Dallas, Texas – Abatement crews are preparing to remove asbestos from the historic Lakewood Theater. The art deco gem opened in 1939 with “Love Finds Andy Hardy”. For the next 76 years, the Lakewood continued to operate as a movie theater until closing in early 2015. The theater now faces an uncertain future. Craig Kinney, the theater’s co-owner, has indicated that he hopes to lease the theater to another tenant that will continue to operate it as a movie theater. Alamo Draft House and the owner of the Texas Theater have both been in talks with Lakewood’s current owner.
The Dallas Morning News reports that crews are setting up this week to begin asbestos abatement of the auditorium ceiling. The owner indicated, however, the work will not impact the lobby’s art deco murals. The Texas Department of State Health Services Asbestos Notification Form lists the asbestos containing materials slated for abatement include: plaster texture, duct insulation, fire doors and flooring materials.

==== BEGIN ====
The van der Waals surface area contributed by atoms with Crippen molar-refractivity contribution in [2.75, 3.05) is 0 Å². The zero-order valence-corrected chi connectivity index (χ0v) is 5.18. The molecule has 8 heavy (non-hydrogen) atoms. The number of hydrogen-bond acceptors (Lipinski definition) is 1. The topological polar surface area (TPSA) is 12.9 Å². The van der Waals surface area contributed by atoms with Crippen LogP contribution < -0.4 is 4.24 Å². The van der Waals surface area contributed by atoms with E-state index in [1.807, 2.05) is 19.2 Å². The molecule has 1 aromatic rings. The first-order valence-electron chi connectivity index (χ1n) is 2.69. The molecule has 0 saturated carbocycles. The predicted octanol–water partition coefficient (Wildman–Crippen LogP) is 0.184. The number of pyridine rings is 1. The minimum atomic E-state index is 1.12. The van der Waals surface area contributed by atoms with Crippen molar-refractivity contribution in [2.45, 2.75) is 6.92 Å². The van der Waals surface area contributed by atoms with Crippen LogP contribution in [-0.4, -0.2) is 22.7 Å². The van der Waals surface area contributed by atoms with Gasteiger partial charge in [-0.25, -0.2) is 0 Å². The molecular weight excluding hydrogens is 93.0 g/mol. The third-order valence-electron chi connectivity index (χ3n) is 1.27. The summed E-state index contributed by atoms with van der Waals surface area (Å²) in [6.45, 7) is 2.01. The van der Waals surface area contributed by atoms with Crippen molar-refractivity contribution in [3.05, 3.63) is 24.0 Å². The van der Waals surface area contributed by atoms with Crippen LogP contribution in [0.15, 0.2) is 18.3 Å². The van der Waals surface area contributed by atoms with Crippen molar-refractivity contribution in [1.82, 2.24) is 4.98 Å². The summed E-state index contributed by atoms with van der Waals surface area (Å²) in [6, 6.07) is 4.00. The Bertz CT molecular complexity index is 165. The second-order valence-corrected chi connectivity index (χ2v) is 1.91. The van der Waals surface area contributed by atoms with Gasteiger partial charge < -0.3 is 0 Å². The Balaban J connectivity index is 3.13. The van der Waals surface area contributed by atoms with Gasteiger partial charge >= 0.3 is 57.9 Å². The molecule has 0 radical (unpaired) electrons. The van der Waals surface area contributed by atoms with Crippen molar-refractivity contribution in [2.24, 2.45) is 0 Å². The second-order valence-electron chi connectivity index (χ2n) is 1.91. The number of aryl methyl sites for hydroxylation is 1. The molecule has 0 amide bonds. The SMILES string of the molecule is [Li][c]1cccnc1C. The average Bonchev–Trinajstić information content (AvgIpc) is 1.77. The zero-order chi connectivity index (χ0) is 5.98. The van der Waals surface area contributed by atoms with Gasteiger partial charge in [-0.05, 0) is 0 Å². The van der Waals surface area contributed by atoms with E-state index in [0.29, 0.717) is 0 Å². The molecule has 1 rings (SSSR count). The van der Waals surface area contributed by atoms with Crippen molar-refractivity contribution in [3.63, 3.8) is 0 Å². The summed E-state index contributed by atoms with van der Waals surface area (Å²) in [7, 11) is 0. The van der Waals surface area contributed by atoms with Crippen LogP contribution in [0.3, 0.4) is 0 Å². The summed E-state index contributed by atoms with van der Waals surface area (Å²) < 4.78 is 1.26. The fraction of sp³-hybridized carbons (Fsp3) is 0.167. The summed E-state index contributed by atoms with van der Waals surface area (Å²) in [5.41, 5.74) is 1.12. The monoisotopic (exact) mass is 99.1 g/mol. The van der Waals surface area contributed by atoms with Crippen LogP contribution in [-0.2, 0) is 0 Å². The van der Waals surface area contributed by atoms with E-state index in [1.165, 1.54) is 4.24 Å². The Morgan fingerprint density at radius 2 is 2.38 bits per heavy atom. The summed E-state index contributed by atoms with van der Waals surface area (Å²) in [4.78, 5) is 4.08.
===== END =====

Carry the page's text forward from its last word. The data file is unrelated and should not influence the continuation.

Asbestos was a ubiquitous ingredient in construction materials beginning in the 1920s and continuing for decades. Cutting, sanding, mixing or otherwise manipulating asbestos containing materials can release asbestos fibers into the air where they can be inhaled. Once inside the body, asbestos begins to attack the body’s cells. Decades after exposure, asbestos can cause malignant mesothelioma, lung cancer and asbestosis. Even low levels of asbestos exposure have been linked to malignant mesothelioma, a fatal cancer of the lining of the lung which is caused only by asbestos exposure.
Asbestos materials that are installed in a building don’t generally pose a health threat after installation is complete unless they are disturbed and become friable. Proper abatement methods, such as the Lakewood Theater owners appear to be following, can safely remove asbestos materials that have become degraded or frayed and more susceptible to fiber release. Proper abatement procedures can then allow buildings to be safely used.